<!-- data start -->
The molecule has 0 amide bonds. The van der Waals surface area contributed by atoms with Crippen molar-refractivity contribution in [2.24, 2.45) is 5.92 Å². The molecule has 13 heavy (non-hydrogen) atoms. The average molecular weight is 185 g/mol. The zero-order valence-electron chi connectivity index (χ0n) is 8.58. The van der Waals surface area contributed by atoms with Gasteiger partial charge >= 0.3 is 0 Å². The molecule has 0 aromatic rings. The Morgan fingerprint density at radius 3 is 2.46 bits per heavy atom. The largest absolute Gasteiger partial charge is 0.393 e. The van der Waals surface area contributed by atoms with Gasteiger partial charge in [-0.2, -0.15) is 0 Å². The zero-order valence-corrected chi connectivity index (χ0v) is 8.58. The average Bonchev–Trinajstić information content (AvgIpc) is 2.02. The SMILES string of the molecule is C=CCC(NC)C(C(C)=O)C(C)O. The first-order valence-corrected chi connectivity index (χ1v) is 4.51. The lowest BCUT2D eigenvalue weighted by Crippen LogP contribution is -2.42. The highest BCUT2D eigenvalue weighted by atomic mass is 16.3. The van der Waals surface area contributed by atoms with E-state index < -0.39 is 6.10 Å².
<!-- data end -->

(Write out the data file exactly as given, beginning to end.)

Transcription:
The molecule has 0 amide bonds. The van der Waals surface area contributed by atoms with Crippen molar-refractivity contribution in [2.24, 2.45) is 5.92 Å². The molecule has 13 heavy (non-hydrogen) atoms. The average molecular weight is 185 g/mol. The zero-order valence-electron chi connectivity index (χ0n) is 8.58. The van der Waals surface area contributed by atoms with Gasteiger partial charge >= 0.3 is 0 Å². The molecule has 0 aromatic rings. The Morgan fingerprint density at radius 3 is 2.46 bits per heavy atom. The largest absolute Gasteiger partial charge is 0.393 e. The van der Waals surface area contributed by atoms with Gasteiger partial charge in [-0.2, -0.15) is 0 Å². The zero-order valence-corrected chi connectivity index (χ0v) is 8.58. The average Bonchev–Trinajstić information content (AvgIpc) is 2.02. The SMILES string of the molecule is C=CCC(NC)C(C(C)=O)C(C)O. The first-order valence-corrected chi connectivity index (χ1v) is 4.51. The lowest BCUT2D eigenvalue weighted by Crippen LogP contribution is -2.42. The highest BCUT2D eigenvalue weighted by atomic mass is 16.3. The van der Waals surface area contributed by atoms with E-state index < -0.39 is 6.10 Å².